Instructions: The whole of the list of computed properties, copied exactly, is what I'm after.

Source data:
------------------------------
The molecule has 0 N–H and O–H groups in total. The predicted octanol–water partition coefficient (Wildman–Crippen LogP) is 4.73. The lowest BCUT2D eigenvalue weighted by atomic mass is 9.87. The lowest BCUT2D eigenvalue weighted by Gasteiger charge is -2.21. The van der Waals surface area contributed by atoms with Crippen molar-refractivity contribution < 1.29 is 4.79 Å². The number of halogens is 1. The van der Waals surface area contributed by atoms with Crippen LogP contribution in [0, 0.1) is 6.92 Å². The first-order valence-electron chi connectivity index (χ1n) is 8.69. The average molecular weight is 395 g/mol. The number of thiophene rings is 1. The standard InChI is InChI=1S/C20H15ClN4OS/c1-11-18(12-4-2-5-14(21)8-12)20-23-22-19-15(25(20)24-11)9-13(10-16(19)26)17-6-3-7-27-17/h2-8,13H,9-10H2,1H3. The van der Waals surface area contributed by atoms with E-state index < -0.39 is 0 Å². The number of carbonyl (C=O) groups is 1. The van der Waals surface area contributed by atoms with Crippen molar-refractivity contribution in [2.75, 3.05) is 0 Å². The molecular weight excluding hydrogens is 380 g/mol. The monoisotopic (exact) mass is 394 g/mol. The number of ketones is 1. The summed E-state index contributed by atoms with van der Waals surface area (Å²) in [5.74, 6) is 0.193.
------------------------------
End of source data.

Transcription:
The molecule has 0 N–H and O–H groups in total. The predicted octanol–water partition coefficient (Wildman–Crippen LogP) is 4.73. The lowest BCUT2D eigenvalue weighted by atomic mass is 9.87. The lowest BCUT2D eigenvalue weighted by Gasteiger charge is -2.21. The van der Waals surface area contributed by atoms with Crippen molar-refractivity contribution < 1.29 is 4.79 Å². The number of halogens is 1. The van der Waals surface area contributed by atoms with Crippen LogP contribution in [0, 0.1) is 6.92 Å². The first-order valence-electron chi connectivity index (χ1n) is 8.69. The average molecular weight is 395 g/mol. The number of thiophene rings is 1. The standard InChI is InChI=1S/C20H15ClN4OS/c1-11-18(12-4-2-5-14(21)8-12)20-23-22-19-15(25(20)24-11)9-13(10-16(19)26)17-6-3-7-27-17/h2-8,13H,9-10H2,1H3. The van der Waals surface area contributed by atoms with E-state index < -0.39 is 0 Å². The number of carbonyl (C=O) groups is 1. The van der Waals surface area contributed by atoms with Crippen molar-refractivity contribution in [2.75, 3.05) is 0 Å². The molecular weight excluding hydrogens is 380 g/mol. The monoisotopic (exact) mass is 394 g/mol. The number of ketones is 1. The summed E-state index contributed by atoms with van der Waals surface area (Å²) in [5.74, 6) is 0.193.